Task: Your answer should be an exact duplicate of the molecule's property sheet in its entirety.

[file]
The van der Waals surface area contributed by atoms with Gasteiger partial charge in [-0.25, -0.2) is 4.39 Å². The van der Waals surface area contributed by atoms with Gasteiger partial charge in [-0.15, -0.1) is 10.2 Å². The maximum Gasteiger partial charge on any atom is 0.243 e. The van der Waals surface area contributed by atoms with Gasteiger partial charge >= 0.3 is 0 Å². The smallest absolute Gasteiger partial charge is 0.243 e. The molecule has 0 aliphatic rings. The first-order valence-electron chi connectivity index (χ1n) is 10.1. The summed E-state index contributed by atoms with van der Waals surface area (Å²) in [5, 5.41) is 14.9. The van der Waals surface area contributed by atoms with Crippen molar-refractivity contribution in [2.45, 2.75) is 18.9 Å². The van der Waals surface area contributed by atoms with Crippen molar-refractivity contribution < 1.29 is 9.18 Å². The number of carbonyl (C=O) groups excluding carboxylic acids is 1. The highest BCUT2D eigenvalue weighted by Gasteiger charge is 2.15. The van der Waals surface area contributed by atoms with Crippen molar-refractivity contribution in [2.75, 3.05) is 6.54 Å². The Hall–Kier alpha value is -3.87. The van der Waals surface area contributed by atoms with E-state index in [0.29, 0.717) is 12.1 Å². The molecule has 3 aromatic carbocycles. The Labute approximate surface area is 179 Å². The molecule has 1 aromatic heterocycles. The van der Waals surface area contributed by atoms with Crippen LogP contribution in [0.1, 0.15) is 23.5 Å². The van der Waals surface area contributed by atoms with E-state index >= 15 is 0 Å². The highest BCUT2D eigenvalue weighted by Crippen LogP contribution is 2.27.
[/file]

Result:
The van der Waals surface area contributed by atoms with Gasteiger partial charge in [-0.25, -0.2) is 4.39 Å². The van der Waals surface area contributed by atoms with Gasteiger partial charge in [-0.15, -0.1) is 10.2 Å². The maximum Gasteiger partial charge on any atom is 0.243 e. The van der Waals surface area contributed by atoms with Gasteiger partial charge >= 0.3 is 0 Å². The smallest absolute Gasteiger partial charge is 0.243 e. The molecule has 0 aliphatic rings. The first-order valence-electron chi connectivity index (χ1n) is 10.1. The summed E-state index contributed by atoms with van der Waals surface area (Å²) in [5, 5.41) is 14.9. The van der Waals surface area contributed by atoms with Crippen molar-refractivity contribution in [2.45, 2.75) is 18.9 Å². The van der Waals surface area contributed by atoms with Crippen molar-refractivity contribution < 1.29 is 9.18 Å². The number of carbonyl (C=O) groups excluding carboxylic acids is 1. The highest BCUT2D eigenvalue weighted by Gasteiger charge is 2.15. The van der Waals surface area contributed by atoms with Crippen molar-refractivity contribution in [2.75, 3.05) is 6.54 Å². The Hall–Kier alpha value is -3.87. The van der Waals surface area contributed by atoms with E-state index in [0.29, 0.717) is 12.1 Å². The molecule has 3 aromatic carbocycles. The Labute approximate surface area is 179 Å². The molecule has 1 aromatic heterocycles. The van der Waals surface area contributed by atoms with Crippen LogP contribution in [0.1, 0.15) is 23.5 Å². The van der Waals surface area contributed by atoms with E-state index >= 15 is 0 Å². The highest BCUT2D eigenvalue weighted by Crippen LogP contribution is 2.27.